Much of what you’ve been reading about the Obama budget proposal is dead wrong.
I’ve already noted in a post that next year’s outlays for defense, Social Security, Medicare, and Medicaid will outpace total tax receipts.
In a great column today — Obama’s budget guts the government — Washington Post columnist Robert Samuelson points out that the increasing spending on entitlement programs like Social Security and Medicare will simply crowd out much other government spending.
From Samuelson’s column:
Social Security, Medicare and Medicaid — boosted by the aging baby boom and high health costs — are relentlessly determining national priorities. Neither Republicans nor Democrats want to discuss this openly. At a press briefing, top administration officials — led by Gene Sperling, head of the National Economic Council, and Jeffrey Zients, acting head of the Office of Management and Budget — barely mentioned these programs. That’s some feat, considering they constitute 44 percent of non-interest spending and are projected to account for 57 percent by 2022.
The paradox is obvious, if unspoken: An avowedly liberal administration is gutting government because it lacks the political will to confront programs for the elderly.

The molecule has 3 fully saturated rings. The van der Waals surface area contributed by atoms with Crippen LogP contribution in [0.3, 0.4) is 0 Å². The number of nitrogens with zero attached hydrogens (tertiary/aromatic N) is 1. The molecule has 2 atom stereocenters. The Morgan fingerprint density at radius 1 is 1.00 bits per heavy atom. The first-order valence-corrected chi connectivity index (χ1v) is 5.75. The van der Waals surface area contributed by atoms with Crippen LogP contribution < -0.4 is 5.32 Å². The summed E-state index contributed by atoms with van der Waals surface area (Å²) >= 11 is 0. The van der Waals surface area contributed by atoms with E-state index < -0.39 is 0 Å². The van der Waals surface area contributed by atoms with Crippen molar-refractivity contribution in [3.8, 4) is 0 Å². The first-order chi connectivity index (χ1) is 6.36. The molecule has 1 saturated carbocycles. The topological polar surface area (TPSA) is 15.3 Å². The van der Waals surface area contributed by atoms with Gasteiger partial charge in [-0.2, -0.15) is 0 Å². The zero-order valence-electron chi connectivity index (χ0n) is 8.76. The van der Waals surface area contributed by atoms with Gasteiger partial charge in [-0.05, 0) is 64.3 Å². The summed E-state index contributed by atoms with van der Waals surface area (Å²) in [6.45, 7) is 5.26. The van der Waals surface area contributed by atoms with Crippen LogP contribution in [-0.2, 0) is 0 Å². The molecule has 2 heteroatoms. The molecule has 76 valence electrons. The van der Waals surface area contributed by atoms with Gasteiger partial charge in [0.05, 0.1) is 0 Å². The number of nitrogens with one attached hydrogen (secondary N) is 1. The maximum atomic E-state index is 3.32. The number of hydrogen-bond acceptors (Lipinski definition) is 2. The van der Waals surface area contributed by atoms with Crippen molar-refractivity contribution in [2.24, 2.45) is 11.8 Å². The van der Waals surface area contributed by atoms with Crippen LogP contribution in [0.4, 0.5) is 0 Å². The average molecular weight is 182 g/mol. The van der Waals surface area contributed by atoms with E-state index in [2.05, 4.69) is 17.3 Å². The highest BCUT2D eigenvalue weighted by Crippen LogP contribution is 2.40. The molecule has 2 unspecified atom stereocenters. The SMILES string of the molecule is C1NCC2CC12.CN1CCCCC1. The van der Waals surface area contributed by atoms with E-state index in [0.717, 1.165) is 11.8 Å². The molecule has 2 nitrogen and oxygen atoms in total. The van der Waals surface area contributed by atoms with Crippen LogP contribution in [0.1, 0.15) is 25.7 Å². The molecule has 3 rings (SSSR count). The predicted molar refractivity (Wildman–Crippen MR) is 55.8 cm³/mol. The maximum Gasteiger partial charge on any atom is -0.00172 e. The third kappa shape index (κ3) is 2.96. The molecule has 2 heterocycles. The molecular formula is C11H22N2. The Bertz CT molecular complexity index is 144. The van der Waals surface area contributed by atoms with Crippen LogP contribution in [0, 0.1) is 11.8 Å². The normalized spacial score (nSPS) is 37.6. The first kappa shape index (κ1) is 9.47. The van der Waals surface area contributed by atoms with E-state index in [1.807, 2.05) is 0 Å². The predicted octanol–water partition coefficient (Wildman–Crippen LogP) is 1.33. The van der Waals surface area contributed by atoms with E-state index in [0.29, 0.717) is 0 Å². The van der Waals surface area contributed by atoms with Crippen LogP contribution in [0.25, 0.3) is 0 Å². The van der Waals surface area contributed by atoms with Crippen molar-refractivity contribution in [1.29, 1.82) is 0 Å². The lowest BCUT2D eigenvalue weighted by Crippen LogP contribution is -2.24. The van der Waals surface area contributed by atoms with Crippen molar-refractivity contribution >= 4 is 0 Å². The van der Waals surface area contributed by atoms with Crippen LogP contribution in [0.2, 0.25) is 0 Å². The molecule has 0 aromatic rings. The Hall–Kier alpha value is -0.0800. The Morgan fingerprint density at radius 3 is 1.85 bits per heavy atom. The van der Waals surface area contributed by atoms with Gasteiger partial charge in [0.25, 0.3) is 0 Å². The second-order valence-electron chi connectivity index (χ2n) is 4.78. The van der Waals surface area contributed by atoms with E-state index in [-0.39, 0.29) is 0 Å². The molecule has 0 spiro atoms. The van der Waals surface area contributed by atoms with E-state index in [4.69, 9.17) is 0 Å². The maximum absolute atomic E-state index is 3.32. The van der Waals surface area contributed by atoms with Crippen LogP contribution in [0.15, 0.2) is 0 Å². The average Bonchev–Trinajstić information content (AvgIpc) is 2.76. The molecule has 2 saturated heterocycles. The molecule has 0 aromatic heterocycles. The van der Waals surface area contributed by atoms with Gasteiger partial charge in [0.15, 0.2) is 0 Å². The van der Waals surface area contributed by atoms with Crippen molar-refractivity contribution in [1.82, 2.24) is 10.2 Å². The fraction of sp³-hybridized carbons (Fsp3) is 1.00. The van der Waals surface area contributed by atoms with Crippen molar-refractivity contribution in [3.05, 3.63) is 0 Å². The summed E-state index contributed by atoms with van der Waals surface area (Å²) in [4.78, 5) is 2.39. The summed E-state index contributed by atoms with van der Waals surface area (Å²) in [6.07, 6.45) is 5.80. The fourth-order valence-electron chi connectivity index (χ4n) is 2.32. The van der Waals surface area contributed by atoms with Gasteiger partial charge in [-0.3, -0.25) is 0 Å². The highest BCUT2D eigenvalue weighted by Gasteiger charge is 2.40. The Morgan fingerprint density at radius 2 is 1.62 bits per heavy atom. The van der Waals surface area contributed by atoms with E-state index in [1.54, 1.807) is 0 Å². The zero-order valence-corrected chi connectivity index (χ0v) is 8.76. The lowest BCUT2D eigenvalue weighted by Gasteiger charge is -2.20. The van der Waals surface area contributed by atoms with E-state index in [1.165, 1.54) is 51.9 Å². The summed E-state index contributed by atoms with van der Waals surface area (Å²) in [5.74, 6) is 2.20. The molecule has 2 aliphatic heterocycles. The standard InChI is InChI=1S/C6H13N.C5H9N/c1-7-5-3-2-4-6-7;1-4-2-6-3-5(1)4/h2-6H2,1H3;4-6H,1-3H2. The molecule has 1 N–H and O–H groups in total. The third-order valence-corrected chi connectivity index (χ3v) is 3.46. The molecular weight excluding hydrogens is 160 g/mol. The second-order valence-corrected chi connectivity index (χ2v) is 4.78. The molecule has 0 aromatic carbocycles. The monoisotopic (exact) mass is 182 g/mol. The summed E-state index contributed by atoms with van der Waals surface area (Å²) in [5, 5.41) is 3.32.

So total federal outlays were 24.1% of GDP in 2011, but will be 22.8% of GDP in 2022 (hitting a low of 22.0% along the way). But three mandatory programs — Social Security, Medicare, and Medicaid — that comprise 9.8% of GDP in 2011 will increase to 11.2% of GDP in 2022.
That means the rest of the federal government will contract as a share of the total economy — security spending will go from 5.6% of GDP in 2011 to 3.4% of GDP in 2022, for example. Other discretionary spending (things like the National Parks, the CDC, NASA, and on and on) would fall from 3.1% of GDP in 2011 to 1.7% of GDP in 2022.
Adjusting the data for inflation and population, we end up with a reduction in all discretionary spending from $1.261 trillion in 2013 to $989 billion in 2021, while mandatory programs (almost entirely dominated by Social Security, Medicare, and Medicaid) increase from $2.293 trillion in 2013 to $2.803 trillion in 2022.
Again from Samuelson:
Granted, none of the political choices (limits on Social Security and Medicare benefits, deep discretionary spending cuts, much higher taxes or large deficits) is appealing to either party. But instead of a real debate on the size and role of government — which programs are important, which are ineffective, who deserves benefits, what’s a tolerable level of taxation — we are making choices by omission in a way that exempts the elderly.
All budgetary pressures are being concentrated on (a) the dwindling portion of spending not devoted to the elderly and (b) higher taxes. This is a formula for governmental failure and generational unfairness. It’s a big story. Someone should pay it heed.